TAYLOR was from the occupational name 'the tailor' a cutter of cloth. A very common surname found early in Scottish records.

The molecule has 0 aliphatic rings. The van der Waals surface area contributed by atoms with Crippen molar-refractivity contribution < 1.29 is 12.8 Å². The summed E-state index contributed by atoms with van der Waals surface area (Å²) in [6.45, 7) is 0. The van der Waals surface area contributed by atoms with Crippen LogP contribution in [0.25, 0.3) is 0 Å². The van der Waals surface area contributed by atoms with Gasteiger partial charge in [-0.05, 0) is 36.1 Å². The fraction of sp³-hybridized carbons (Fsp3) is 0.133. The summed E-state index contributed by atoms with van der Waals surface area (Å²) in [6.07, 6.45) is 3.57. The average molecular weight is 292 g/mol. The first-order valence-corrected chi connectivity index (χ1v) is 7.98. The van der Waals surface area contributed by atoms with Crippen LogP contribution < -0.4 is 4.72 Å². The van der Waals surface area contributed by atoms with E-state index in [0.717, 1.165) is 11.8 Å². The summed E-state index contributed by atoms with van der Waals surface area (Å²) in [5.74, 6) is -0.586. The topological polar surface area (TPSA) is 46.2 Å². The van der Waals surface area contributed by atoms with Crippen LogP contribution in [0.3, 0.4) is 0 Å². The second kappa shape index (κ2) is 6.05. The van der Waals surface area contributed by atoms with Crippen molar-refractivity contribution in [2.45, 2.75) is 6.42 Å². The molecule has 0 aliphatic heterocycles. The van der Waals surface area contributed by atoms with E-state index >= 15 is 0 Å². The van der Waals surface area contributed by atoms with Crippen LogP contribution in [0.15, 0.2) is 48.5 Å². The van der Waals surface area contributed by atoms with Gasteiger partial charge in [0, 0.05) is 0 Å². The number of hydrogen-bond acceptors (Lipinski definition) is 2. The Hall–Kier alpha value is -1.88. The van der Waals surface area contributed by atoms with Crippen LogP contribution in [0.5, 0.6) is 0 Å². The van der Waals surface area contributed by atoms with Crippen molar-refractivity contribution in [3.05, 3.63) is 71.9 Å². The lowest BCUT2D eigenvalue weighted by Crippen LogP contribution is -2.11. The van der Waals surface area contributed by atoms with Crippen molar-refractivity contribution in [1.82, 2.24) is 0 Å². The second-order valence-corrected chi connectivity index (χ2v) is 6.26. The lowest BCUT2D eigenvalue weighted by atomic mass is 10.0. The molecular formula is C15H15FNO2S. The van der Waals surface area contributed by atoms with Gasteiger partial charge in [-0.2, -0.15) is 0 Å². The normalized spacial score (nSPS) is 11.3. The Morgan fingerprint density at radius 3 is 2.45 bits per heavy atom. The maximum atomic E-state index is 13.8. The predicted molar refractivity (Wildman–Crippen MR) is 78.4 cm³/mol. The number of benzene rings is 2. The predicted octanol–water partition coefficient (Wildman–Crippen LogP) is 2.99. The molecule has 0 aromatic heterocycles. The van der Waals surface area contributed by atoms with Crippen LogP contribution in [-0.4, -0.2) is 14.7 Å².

The name is rendered in Latin Documents as Cissor. Alexander le Tayllur was valet in the service of Alexander III in 1276, and is probably the first on record in Scotland, John le Taillur is recorded as having held the mill of Selkirk in 1292. Brice le Taillur was one of the Scottish prisoners taken at the capture of Dunbar Castle in 1296. John Cissor was tenant of Balgirdane in the barony of Buitle in 1376. William Scissor held a tenement in Edinburgh in the year 1392. They are a sept of Clan Cameron. Early records in England mention Walter Taylor of the County of Cambridge in 1180. Richard le Taylor of Yorkshire, was listed in the Yorkshire Poll Tax of 1379. Abel, son of John Taillor was baptised at St. Peter, Cornhill, London in 1593. Robert Julian and Mary Taylor were married at St. George's, Hanover Square, London in 1802. This well known English and Scottish name has been in Ireland since the 14th century, and is now numerous both in Ulster and Dublin. Ireland was one of the earliest countries to evolve a system of hereditary surnames. They came into being fairly generally in the 11th century, and indeed a few were formed before the year 1000. The names introduced into Britain by the Normans during the Invasion of 1066 were of three kinds. There were names of Norse origin which their ancestors had carried into Normandy; names of Germanic origin which the Frankish conquerors had brought across the Rhine and which had ousted the old Celtic and Latin names from France, and Biblical names and names of Latin and Greek saints. These names they retained even after the customs and language of the natives of Northern France had been adopted by them. After the Norman Conquest not only Normans, but Frenchmen and Bretons from other parts of France settled in England, and quite a few found their way north into Scotland.
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